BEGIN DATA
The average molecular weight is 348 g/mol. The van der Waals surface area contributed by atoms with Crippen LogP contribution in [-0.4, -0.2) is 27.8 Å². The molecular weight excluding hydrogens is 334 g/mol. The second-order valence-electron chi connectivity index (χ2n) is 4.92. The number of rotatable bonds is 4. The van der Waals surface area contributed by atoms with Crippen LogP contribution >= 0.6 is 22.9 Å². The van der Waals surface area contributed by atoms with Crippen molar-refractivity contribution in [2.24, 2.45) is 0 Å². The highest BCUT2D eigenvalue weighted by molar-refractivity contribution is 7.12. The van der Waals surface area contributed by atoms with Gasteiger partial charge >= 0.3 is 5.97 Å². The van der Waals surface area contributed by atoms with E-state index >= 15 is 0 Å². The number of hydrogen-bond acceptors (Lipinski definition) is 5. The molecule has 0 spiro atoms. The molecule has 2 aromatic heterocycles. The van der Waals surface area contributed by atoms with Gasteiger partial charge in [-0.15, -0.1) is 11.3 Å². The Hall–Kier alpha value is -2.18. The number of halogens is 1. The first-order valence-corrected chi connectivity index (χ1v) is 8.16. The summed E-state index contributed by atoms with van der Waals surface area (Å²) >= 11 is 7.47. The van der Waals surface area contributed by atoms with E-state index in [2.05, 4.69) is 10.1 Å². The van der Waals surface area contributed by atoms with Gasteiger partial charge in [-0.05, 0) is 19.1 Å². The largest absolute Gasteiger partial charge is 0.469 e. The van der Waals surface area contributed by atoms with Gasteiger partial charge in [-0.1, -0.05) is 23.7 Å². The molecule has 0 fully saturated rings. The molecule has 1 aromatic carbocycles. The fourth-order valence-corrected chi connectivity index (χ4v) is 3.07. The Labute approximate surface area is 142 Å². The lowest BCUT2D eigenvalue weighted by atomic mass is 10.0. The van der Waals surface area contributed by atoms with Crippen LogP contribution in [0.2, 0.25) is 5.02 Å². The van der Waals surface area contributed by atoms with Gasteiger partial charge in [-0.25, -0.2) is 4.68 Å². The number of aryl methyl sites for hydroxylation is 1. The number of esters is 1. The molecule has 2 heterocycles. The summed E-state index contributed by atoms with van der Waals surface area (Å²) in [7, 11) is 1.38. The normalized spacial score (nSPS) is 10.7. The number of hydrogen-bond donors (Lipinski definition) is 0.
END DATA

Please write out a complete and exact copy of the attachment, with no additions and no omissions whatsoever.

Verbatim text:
The average molecular weight is 348 g/mol. The van der Waals surface area contributed by atoms with Crippen LogP contribution in [-0.4, -0.2) is 27.8 Å². The molecular weight excluding hydrogens is 334 g/mol. The second-order valence-electron chi connectivity index (χ2n) is 4.92. The number of rotatable bonds is 4. The van der Waals surface area contributed by atoms with Crippen LogP contribution >= 0.6 is 22.9 Å². The van der Waals surface area contributed by atoms with Crippen molar-refractivity contribution in [2.24, 2.45) is 0 Å². The highest BCUT2D eigenvalue weighted by molar-refractivity contribution is 7.12. The van der Waals surface area contributed by atoms with Gasteiger partial charge >= 0.3 is 5.97 Å². The van der Waals surface area contributed by atoms with E-state index >= 15 is 0 Å². The number of hydrogen-bond acceptors (Lipinski definition) is 5. The molecule has 0 spiro atoms. The molecule has 2 aromatic heterocycles. The van der Waals surface area contributed by atoms with Gasteiger partial charge in [-0.15, -0.1) is 11.3 Å². The Hall–Kier alpha value is -2.18. The number of halogens is 1. The first-order valence-corrected chi connectivity index (χ1v) is 8.16. The summed E-state index contributed by atoms with van der Waals surface area (Å²) >= 11 is 7.47. The van der Waals surface area contributed by atoms with E-state index in [2.05, 4.69) is 10.1 Å². The van der Waals surface area contributed by atoms with Gasteiger partial charge in [-0.05, 0) is 19.1 Å². The largest absolute Gasteiger partial charge is 0.469 e. The van der Waals surface area contributed by atoms with Gasteiger partial charge in [-0.1, -0.05) is 23.7 Å². The molecule has 0 fully saturated rings. The molecule has 1 aromatic carbocycles. The fourth-order valence-corrected chi connectivity index (χ4v) is 3.07. The Labute approximate surface area is 142 Å². The lowest BCUT2D eigenvalue weighted by atomic mass is 10.0. The van der Waals surface area contributed by atoms with Crippen LogP contribution in [0.2, 0.25) is 5.02 Å². The van der Waals surface area contributed by atoms with Gasteiger partial charge in [-0.25, -0.2) is 4.68 Å². The number of aryl methyl sites for hydroxylation is 1. The number of esters is 1. The molecule has 2 heterocycles. The summed E-state index contributed by atoms with van der Waals surface area (Å²) in [7, 11) is 1.38. The normalized spacial score (nSPS) is 10.7. The number of hydrogen-bond donors (Lipinski definition) is 0.